The criminalization of parts of Colombia’s largest rebel group, the FARC, is “almost inevitable” after a possible peace deal with the Colombian government, according to a new report by the crime-monitoring NGO InSight Crime.
The paper explored “three scenarios for the potential fragmentation of the FARC and the possible criminalization of elements of the organization.”
“Even if negotiators reach an agreement, there is a very real risk that elements of the FARC will refuse to turn themselves in, or simply criminalize and keep millions of dollars, which currently fund the revolutionary struggle, for themselves. Indeed, some form of criminalization of rebel elements is inevitable,” the report, published Tuesday, said.
The report stated the rebel group could criminalize during three stages of the ongoing FARC-government peace process in Havana, Cuba. During the first stage, factions of the FARC could secede during the actual negotiations, should certain leaders feel the negotiators were “selling out” the organization. Such was the case with the Maoist EPL rebel group, which only partially demobilized in 1991, with one prominent faction refusing to enter peace talks.
However, according to InSight Crime, the risk that factions of the FARC would break away from the organization during the negotiations was “small,” while highlighting that the rebel leadership’s lack of control over isolated fronts could lead to uncertainty in the rebel ranks. The security offensive launched by former president Alvaro Uribe in 2002 effectively isolated many FARC fronts from the organization’s seven-man ruling body, the Secretariat.
Secondly, the rebel group could fracture after a written peace agreement had been reached with the Colombian government, if individual members or whole units found the results unsatisfactory. According to InSight Crime, the risk of this scenario would increase should the FARC continue to lose “high profile and ideological leaders.”
Lastly, FARC members and units could criminalize after the demobilization process, effectively following the path of many former members of the paramilitary umbrella organization AUC.
According to the report, several factors could encourage FARC members to criminalize or break away from the organization, including lacking contact with the FARC leadership, close collaboration with the drug trafficking BACRIM (the Spanish acronym for criminal groups) and involvement in drug production and exportation.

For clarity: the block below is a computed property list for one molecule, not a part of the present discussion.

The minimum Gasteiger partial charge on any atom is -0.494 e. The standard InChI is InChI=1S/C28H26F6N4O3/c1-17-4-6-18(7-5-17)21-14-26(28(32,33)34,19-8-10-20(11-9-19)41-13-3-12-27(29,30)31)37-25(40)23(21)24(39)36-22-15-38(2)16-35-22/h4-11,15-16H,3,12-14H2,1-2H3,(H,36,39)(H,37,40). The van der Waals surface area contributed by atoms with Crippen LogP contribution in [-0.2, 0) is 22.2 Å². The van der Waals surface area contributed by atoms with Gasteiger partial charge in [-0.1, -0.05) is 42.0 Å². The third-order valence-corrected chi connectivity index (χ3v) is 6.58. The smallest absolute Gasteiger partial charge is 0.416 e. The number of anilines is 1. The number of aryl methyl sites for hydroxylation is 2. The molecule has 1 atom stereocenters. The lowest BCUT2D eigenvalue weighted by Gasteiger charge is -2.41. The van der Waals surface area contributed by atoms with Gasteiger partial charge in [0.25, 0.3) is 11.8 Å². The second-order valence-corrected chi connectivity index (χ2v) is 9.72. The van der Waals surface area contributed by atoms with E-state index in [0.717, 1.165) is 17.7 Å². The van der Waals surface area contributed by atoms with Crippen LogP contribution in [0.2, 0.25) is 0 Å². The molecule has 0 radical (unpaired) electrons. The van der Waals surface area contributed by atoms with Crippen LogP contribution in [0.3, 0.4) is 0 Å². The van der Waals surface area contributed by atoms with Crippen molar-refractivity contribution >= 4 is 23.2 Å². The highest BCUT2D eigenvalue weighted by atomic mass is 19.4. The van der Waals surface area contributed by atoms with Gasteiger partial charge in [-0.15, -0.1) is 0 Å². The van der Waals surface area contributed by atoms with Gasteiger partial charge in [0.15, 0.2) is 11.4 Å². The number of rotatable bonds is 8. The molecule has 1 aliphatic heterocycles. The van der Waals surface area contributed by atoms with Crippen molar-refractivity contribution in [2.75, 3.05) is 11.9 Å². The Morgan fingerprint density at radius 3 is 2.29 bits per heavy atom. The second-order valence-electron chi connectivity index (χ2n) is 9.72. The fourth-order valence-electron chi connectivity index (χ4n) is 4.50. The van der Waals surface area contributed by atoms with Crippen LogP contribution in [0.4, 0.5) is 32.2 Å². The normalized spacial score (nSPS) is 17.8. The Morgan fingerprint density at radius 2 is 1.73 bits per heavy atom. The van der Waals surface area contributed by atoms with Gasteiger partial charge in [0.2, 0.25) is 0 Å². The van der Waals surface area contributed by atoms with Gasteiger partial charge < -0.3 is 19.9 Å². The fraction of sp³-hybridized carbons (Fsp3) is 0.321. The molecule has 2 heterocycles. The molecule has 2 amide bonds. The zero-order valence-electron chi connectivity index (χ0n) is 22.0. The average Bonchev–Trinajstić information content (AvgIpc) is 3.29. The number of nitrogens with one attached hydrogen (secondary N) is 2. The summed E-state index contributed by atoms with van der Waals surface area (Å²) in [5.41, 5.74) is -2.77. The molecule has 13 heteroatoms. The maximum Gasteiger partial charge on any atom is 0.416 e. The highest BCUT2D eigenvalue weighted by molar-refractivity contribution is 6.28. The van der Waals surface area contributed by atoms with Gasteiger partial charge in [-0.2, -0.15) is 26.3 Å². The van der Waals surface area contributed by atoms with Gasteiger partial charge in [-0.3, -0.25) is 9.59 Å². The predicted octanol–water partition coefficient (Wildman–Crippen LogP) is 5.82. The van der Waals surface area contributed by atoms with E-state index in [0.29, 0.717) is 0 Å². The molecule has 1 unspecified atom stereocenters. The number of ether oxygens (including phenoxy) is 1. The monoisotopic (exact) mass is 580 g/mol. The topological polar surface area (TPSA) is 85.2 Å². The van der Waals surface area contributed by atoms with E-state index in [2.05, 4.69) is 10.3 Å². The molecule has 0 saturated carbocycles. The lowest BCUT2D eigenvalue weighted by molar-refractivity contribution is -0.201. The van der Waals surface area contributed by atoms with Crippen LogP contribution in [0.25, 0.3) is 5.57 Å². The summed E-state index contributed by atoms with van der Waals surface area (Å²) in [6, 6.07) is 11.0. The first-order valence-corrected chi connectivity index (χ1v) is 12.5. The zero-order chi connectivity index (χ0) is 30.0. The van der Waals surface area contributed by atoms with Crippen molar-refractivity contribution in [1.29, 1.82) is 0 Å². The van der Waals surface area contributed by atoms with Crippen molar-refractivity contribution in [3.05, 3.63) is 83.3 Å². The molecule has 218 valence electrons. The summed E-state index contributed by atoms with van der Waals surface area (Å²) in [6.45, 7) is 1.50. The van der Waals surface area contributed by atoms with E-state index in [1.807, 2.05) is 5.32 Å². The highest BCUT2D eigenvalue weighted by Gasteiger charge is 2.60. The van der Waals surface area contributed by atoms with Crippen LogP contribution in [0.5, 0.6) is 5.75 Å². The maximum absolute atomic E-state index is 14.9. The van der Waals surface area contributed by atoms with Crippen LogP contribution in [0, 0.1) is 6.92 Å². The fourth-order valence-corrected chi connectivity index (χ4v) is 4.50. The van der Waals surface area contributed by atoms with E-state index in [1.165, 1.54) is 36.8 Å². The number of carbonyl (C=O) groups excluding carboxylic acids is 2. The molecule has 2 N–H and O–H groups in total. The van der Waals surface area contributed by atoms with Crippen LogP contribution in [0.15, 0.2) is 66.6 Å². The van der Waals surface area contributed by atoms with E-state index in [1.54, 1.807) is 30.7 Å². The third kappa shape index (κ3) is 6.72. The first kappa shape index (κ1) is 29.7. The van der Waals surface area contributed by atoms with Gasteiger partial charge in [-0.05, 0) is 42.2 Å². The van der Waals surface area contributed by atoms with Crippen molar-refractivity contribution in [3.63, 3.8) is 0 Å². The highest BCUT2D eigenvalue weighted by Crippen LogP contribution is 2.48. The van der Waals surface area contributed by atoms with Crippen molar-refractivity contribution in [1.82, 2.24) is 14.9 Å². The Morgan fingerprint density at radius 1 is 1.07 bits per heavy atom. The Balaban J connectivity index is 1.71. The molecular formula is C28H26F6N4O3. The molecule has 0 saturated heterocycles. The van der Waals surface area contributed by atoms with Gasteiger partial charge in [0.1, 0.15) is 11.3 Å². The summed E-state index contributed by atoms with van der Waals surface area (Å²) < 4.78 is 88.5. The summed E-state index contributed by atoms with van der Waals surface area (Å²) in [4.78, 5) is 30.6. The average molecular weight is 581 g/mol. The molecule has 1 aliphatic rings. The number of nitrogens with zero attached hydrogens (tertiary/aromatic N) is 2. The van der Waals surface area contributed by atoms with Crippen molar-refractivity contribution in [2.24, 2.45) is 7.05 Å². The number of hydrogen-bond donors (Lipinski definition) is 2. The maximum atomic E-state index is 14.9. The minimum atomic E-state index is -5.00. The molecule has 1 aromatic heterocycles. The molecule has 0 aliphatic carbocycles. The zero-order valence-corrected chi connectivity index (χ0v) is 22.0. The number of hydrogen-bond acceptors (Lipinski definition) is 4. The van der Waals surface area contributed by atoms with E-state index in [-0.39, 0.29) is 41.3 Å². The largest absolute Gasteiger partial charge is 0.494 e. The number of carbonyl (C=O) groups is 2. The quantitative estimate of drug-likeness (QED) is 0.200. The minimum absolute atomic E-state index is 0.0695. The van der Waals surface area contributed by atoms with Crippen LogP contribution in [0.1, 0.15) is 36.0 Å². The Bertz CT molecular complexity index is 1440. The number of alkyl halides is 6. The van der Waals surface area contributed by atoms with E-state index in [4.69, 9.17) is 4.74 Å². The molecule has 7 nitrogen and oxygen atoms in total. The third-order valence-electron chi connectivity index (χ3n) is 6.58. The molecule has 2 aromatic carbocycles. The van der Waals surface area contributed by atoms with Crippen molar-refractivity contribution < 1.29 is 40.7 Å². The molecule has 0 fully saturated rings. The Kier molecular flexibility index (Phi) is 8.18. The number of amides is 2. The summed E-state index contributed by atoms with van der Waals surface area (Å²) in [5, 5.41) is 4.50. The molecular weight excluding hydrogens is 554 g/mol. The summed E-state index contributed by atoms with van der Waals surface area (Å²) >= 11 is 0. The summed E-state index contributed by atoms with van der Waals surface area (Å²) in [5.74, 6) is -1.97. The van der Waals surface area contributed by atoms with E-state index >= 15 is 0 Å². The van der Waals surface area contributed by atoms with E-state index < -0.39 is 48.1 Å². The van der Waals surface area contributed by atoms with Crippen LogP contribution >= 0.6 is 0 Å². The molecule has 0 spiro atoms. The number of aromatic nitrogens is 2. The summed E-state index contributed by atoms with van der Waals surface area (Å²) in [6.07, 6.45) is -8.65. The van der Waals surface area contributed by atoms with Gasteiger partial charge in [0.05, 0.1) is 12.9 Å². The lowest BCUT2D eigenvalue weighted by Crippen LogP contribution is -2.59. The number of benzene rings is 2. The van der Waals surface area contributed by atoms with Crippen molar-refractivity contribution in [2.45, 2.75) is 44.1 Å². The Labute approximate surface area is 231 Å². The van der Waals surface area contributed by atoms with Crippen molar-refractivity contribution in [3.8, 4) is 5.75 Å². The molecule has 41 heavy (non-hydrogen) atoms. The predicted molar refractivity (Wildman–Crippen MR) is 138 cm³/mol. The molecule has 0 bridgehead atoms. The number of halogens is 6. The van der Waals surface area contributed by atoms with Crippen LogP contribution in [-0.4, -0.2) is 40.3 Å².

Jeremy McDermott, co-director of InSight Crime and author of the report, told Colombia Reports a continuation of the FARC after an official demobilization, in the vein of the the various successor groups of the IRA in Ireland after the Good Friday agreements in 1998, could manifest itself in a variety of manners, all depending on the the seniority of the FARC members who would opt for a continuation of the armed struggle.
“The key to this is the seniority of the FARC leaders who turn themselves in. If Secretariat members refuse to demobilize, there can definitely be a continuation” of the insurgency, McDermott said.
However, McDermott said the FARC’s commander-in-chief, “Timochenko,” would rather cancel the peace talks than allow the organization to fracture.
“The rebels are going to want significant concessions that justify an end to the conflict and show that the last 50 years of struggle have had concrete results, both for their fighting rank-and-file and the communities that live under their influence. Timochenko does not want to be the FARC commander who presided over the breakup of the movement, or who ‘betrayed’ almost five decades of revolutionary struggle,” the report continued.
According to InSight Crime, the risk of sectors the FARC criminalizing after a demobilization was “very high, even almost inevitable,” however, the severity of the criminalization would depend on the kind of deal reached between the FARC Secretariat and the Colombian government. The study also highlighted the need to improve Colombia’s juridical system to “process the results of the peace deal and fill the vacuum that exists in FARC-dominated areas.”
- The FARC, the Peace Process and the Potential Criminalization of the Guerrillas (Report)
- Interview with Jeremy McDermott, co-director of InSight Crime